23. I may be a little crazy, but it is good to have other people back up that I'm not that crazy. At least in this one aspect.
  24. In addition to what has already been said, here is what I would add. Start with aluminum. Far less likely to have bad contaminants that will cause bad fumes. The cooler temps help while learning, too. buying some pure tin can be a little expensive, but a MUCH colder melt and pour temp might be good for learning purposes. Personally I wouldn't worry nearly as much about lead as I would zinc. Like an order of magnitude or two more. In my experience zinc fumes are much more likely to be coming out at harmful levels. Always have a full plan put together before you start to melt. This should include where every bit of metal is going to be at all times in any scenario. What if you melt more than the mold can take (this should happen 100% of the time)? Better have pig molds ready. What if you start getting a leaky crucible? Better have a safe place to put it (sand box and pig molds). What happens if the mold leaks (sand bed around the mold). Winging it is not a good plan when liquid metal is involved. I'm going to emphasize the need for a face shield, all natural materials for clothes (plastic/nylon + liquid metal = melted to the skin and then possibly on fire), no exposed skin. Free water is a major hazard. Beware.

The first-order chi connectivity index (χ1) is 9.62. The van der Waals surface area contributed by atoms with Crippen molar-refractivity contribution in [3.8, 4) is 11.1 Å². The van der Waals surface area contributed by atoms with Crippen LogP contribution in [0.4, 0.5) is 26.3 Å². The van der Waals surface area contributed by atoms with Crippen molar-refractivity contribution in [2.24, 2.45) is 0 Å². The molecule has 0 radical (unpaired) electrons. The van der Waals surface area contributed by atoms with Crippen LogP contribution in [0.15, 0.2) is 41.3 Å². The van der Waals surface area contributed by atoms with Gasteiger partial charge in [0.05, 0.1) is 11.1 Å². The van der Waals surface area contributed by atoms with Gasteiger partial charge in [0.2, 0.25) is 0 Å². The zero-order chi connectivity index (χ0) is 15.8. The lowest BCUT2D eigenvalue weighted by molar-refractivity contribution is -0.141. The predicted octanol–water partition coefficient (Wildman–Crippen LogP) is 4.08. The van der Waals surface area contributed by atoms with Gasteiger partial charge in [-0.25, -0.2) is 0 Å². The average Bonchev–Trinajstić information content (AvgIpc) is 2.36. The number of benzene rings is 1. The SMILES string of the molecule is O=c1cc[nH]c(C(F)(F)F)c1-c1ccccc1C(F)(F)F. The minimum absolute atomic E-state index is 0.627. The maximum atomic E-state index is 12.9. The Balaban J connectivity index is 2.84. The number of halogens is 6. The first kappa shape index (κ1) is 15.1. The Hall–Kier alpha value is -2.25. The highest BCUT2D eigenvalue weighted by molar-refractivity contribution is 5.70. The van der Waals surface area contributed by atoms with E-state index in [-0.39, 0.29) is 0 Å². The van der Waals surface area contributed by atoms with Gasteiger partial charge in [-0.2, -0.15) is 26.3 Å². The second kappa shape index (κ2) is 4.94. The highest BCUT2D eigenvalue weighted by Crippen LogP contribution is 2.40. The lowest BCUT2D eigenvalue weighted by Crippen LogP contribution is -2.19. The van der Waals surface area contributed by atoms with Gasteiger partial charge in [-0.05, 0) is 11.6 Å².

25. vlegski beat me to what I was going to say, soak if for longer than you think you'd need to before you work it. It really needs to be pretty hot all the way through. Also, small movements (as a percentage) between heats while it is so thick.